Some of us never really grow up.
My kids know this about me. It’s said about many dads, really. But, it’s more than just making fart noises (with your mouth) and misbehaving in church. It’s holding fast to some of the things that connect us to our actual childhoods. Much of this is intangible.
Some of it is tangible.
My new friend Bacon Thompson, who puts a split hove to the blog Pig Love, asked followers to share their favorite toys from childhood. My (I won’t call her old) friend Michele from Old Dog, New Tits (I said it) asked for a post with a number in the title.
This is the best mash-up since KitKat. Or at least since Elvis Costello and Diana Krall.
The little plastic kind. But they had to be authentic. No Tyrannosauruses with three fingers. No quadrupedal carnivores with dragon tails. A kid knows the difference between a triceratops and a styracosaurus.
The toy didn’t have to roar or have moving parts; that’s what my imagination is for.
I had a load of these prehistoric beasts that met with an unkind fate.
I took them to the side of our house and buried them with plans for the greatest single excavation event performed by an elementary school kid. I just had to have lunch first.
I took enough time on my baloney sandwich that dad put down a new sidewalk on the same side of our house as archaeological history was to be made. Such a find would wait for another millennium.
2. Electronic football
These handheld games came with a silent mode that allowed us boys to play them long after bed time under the cover of our bed covers. They were late 1970s precursors to smart devices – only the worst thing we could do on them was turn off a game we were losing to start over.
Every boy seemed to have a different brand, and that’s where home field advantage was born. On mine, I was every bit Freeman McNeil and William Andrews, and virtually unstoppable. My game’s touchdown anthem sounded like the first bars of the theme song to The Bob Newhart Show.
On the real field, my game was much more like Bob Newhart’s – deadpan, and delivered with a stammer.
1. Star Wars figures
Specifically, my Stormtrooper. I still have him, yellowed with time and play, with limbs still tight because it meant so much to me. He’s been touched up with model paint in the great-intended but ill-crafted way of a 9-year-old boy.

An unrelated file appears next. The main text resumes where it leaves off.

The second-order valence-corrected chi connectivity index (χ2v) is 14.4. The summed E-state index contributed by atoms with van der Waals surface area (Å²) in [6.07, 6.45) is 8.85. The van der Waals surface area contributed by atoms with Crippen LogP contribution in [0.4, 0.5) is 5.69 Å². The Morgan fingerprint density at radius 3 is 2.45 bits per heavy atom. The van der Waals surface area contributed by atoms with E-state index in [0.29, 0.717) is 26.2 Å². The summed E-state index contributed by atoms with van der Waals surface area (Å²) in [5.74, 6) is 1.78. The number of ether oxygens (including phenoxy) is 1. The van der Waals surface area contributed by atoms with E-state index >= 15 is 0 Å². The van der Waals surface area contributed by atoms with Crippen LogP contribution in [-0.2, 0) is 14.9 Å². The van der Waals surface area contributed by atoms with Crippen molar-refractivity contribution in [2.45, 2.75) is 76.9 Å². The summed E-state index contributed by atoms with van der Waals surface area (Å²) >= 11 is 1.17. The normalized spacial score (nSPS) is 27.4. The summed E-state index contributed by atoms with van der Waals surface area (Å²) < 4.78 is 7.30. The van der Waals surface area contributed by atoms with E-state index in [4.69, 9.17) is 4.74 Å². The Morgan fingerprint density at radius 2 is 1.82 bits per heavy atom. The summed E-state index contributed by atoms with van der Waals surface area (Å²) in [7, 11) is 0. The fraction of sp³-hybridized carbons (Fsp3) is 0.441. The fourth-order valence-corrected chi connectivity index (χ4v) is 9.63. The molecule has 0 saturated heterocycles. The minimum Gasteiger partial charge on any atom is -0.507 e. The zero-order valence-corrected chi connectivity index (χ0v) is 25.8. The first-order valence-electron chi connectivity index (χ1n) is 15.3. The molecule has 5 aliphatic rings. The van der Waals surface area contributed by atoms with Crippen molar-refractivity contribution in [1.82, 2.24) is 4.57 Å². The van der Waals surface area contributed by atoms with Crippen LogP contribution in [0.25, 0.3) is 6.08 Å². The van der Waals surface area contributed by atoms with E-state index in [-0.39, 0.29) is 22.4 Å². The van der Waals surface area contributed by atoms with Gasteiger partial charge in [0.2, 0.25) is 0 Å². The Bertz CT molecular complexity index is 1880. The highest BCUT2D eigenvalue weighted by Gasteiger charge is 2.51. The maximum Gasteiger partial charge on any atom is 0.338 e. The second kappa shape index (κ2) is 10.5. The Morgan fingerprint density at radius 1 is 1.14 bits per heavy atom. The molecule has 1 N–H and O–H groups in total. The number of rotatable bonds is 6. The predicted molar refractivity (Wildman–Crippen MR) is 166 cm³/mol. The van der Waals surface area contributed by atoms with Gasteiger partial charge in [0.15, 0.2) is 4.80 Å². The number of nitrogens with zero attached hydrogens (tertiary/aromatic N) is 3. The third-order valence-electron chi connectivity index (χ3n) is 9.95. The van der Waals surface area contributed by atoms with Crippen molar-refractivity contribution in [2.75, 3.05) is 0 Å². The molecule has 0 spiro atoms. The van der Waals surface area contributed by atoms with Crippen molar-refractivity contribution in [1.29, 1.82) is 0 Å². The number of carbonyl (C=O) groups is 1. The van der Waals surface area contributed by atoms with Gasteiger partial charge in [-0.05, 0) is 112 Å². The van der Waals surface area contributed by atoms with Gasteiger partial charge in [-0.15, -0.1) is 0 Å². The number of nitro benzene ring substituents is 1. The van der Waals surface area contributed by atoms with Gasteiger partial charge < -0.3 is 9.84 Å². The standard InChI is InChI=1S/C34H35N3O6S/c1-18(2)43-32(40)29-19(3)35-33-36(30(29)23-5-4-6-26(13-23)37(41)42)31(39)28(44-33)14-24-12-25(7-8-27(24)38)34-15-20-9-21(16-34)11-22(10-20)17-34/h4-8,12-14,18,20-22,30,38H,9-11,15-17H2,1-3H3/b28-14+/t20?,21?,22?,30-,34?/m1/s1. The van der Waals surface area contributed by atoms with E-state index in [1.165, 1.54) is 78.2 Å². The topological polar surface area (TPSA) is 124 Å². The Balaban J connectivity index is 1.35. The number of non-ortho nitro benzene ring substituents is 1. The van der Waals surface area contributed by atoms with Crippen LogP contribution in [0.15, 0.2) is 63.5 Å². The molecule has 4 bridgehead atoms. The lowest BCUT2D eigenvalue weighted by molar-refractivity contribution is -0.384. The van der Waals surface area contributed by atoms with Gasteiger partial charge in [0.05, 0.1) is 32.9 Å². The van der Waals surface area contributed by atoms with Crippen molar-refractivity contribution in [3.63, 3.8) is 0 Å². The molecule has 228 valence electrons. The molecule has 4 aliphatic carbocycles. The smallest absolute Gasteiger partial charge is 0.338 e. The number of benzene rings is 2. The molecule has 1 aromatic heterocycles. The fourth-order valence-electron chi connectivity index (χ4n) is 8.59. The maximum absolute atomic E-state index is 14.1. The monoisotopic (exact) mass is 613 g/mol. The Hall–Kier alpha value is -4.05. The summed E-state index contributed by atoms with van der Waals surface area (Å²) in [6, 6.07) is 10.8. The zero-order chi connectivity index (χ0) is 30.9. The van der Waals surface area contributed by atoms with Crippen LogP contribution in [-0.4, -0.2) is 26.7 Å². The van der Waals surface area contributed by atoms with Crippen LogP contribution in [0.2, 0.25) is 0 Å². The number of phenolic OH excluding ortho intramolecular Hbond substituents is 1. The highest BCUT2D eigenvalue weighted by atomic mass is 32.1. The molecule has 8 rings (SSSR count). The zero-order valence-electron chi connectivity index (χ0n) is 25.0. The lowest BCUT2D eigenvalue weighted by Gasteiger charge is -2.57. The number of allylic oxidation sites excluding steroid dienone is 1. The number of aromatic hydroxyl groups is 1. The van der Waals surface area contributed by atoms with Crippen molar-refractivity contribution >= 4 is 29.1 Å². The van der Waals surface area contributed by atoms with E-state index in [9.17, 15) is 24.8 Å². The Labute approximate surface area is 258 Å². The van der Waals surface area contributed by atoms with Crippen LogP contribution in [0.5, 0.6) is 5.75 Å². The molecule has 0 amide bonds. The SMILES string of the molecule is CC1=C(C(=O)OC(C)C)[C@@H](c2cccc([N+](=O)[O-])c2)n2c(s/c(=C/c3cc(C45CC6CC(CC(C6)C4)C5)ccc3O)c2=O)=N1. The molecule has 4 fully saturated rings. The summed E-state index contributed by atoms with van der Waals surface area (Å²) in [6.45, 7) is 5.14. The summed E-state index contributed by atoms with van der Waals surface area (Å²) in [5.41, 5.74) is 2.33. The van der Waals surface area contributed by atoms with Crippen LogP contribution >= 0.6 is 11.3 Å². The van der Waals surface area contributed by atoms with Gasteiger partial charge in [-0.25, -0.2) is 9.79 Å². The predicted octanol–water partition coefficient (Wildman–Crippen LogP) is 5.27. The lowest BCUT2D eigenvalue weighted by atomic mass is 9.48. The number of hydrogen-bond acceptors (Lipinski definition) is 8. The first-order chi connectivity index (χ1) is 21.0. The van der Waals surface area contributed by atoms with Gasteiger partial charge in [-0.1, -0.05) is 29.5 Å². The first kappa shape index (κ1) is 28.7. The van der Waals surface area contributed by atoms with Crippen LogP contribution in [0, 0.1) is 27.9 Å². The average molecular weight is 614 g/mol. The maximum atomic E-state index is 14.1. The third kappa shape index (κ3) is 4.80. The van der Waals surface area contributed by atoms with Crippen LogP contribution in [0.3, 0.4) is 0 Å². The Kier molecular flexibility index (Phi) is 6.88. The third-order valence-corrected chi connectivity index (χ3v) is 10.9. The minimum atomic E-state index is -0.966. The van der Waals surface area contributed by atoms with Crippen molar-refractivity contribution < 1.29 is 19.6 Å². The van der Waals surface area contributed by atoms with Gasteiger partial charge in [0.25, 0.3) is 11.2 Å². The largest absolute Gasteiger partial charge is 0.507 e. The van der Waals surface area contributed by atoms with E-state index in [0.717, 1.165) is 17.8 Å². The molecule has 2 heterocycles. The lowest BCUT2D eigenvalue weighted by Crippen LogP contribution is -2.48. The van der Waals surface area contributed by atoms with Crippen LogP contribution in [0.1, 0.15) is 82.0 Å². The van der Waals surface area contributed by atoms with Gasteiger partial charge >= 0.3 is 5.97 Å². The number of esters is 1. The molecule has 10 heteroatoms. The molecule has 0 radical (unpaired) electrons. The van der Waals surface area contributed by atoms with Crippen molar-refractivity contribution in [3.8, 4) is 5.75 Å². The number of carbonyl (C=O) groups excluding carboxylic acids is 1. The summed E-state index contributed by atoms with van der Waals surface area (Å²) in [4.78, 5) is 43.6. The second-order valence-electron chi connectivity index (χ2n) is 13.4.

(Maybe I was 13. What?)
There’s a reason Stormtroopers figure so prominently on my blog.
My dad lost his job at a meat packing plant in Greeley, Colo., during my prepubescent years. He worked odd jobs and odd hours to make ends meet, and it often meant missing him at meal time and even bed time. My birthday was no different that year.
And I missed my dad at my party.
Around the time cake had been dutifully destroyed, the headlights raced across the wall. Dad was home! He walked in the door, weary from the work day. I hugged him around his belly, and he said, “happy birthday.” He pulled my gifts out from his jean-jacket pocket.
It was two Star Wars figures – Han Solo and a Stormtrooper.
They weren’t in their packages, and had their guns in their hands. He had no idea why that made a kid like me giggle the way I did.
See, I had this image of my dad, sitting in his truck outside Montgomery Ward, opening two packs of Star Wars figures. Wait, I just thought of him scouring the rack to pick out two figures. That was funny, too.
But the thought of dad opening their packages and putting their guns in their hands …
Star Wars figures and football cards were just tolerated clutter in the house with a son. My parents didn’t sort cards with me or play Star Wars. This is why the idea of my dad doing this for me after a long day at work was probably the best gift a boy could want.
The Stormtroopers? They’re a little shout-out to my dad, my legacy. And a sure sign to anyone who reads this blog that, no, I’ve never really grown up.